It's a little piece of Versailles in New York City--fitting for the Queen of Comedy.
The late, great comedian Joan Rivers' Upper East Side penthouse condo just went on the market for a whopping $28 million and really does take a page out of Louis XIV's decorating book: "Louis XIV meets Fred and Ginger" is how she described it to the New York Times.
"This is how Marie Antoinette would have lived, if she had the money," she also famously quipped.
Rivers, who posthumously won her first Grammy Award on Sunday (see the video below), decorated her 5,100-square-foot home herself, covering it with plush pink and cream fabrics, gilded gold finishes, ornate chandeliers, grand columns and 23-foot ceilings painted with puffy white clouds.
It's somehow not what you'd expect and everything you'd expect from Rivers.
The penthouse takes up the top three floors of a seven-story Gilded Age mansion, built in 1903 and converted to condos in the 1930s.
The home includes four bedrooms and 4.5 bathrooms, a separate two-bedroom guest apartment with living room and kitchen, and two terraces--one overlooking Central Park, naturally.
Though the stars of the space are the ornate entertaining rooms -- the Daily Mail reports they can accommodate up to 125 people -- Rivers spent most of her time in a smaller office. Her workspace contains a cheetah-spotted rug and small pillows embroidered with kitschy phrases like "Life is uncertain, eat dessert first" and Joan's own "Don't expect praise without envy--until you're dead."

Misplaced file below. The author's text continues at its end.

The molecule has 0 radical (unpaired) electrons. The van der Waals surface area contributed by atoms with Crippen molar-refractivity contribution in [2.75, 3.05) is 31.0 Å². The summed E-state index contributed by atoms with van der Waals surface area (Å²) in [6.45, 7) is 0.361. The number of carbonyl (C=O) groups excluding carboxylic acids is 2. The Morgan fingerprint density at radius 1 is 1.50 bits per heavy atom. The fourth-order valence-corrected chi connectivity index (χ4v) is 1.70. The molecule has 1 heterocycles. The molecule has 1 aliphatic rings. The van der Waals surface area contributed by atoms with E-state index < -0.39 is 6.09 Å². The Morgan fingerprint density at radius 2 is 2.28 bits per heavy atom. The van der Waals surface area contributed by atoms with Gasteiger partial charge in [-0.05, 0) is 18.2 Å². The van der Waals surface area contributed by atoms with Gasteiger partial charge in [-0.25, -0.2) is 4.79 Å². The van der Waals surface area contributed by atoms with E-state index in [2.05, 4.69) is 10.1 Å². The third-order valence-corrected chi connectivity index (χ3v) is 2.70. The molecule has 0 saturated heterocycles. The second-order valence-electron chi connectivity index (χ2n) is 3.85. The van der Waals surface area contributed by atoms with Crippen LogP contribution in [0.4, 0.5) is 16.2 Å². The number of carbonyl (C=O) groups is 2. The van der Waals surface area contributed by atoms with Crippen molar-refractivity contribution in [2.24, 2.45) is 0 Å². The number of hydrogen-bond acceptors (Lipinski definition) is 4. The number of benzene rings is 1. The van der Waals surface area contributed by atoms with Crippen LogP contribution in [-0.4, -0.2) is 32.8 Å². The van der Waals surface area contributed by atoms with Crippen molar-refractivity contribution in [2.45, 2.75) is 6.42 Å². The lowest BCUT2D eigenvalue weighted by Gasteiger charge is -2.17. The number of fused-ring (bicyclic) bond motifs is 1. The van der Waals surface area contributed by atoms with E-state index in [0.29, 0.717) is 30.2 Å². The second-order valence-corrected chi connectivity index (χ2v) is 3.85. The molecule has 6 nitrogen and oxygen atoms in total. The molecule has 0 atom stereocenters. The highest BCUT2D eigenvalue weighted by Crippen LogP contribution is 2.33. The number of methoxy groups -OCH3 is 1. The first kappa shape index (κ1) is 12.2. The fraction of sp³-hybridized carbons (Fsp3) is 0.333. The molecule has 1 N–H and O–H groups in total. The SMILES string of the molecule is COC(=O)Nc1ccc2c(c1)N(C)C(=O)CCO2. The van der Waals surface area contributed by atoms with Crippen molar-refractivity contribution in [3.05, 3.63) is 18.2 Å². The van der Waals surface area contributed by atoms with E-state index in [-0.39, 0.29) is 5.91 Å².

Rivers was rumored to be rather protective of the property, where she was president of the co-op board for many years. She apparently had a big feud with neighbor Elizabeth Hazan, who fell behind on $220,000 of maintenance fees, causing Hazan to complain to "Inside Edition" that Rivers spit on her face, called her names, told the doormen to shut off her electricity and even poured glue into her door locks to keep her out. Rivers also allegedly quashed Italian politician Susanna Agnelli's bid to purchase a second apartment in the 12-unit building.
Rivers lived there until her death in September. Daughter Melissa Rivers, who is managing her late mother's estates, is selling the property.
Joan Rivers had actually been trying to dump the palace for years, but it didn't sell. She put it on the market in 2009 for $25 million, then again in 2012 and 2013, for $29.5 million. ("This is to placate my business manager," she told the Times. Buyers "have to come in with a bag full of money, otherwise we're not going to do it.") She bought it in 1988.